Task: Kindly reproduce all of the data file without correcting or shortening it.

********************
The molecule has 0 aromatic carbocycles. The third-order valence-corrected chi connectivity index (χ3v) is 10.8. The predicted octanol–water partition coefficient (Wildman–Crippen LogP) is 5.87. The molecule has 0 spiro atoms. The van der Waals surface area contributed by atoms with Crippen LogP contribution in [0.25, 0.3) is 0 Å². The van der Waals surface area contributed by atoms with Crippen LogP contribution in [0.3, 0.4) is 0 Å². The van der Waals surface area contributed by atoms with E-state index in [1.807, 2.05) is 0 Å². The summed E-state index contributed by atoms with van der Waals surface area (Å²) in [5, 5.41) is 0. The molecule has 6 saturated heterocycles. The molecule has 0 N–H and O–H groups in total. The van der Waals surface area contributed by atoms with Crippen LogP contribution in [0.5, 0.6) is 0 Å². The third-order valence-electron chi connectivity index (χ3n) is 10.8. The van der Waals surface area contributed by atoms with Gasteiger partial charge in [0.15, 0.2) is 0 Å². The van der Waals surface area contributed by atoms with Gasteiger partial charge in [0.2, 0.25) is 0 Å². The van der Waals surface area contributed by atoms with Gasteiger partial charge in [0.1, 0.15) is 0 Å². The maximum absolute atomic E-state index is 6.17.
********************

The molecule has 0 aromatic carbocycles. The third-order valence-corrected chi connectivity index (χ3v) is 10.8. The predicted octanol–water partition coefficient (Wildman–Crippen LogP) is 5.87. The molecule has 0 spiro atoms. The van der Waals surface area contributed by atoms with Crippen LogP contribution in [0.25, 0.3) is 0 Å². The van der Waals surface area contributed by atoms with Crippen LogP contribution in [0.3, 0.4) is 0 Å². The van der Waals surface area contributed by atoms with E-state index in [1.807, 2.05) is 0 Å². The summed E-state index contributed by atoms with van der Waals surface area (Å²) in [5, 5.41) is 0. The molecule has 6 saturated heterocycles. The molecule has 0 N–H and O–H groups in total. The van der Waals surface area contributed by atoms with Crippen LogP contribution in [0.5, 0.6) is 0 Å². The third-order valence-electron chi connectivity index (χ3n) is 10.8. The van der Waals surface area contributed by atoms with Gasteiger partial charge in [0.15, 0.2) is 0 Å². The van der Waals surface area contributed by atoms with Gasteiger partial charge in [0.2, 0.25) is 0 Å². The van der Waals surface area contributed by atoms with Gasteiger partial charge in [0.1, 0.15) is 0 Å². The maximum absolute atomic E-state index is 6.17.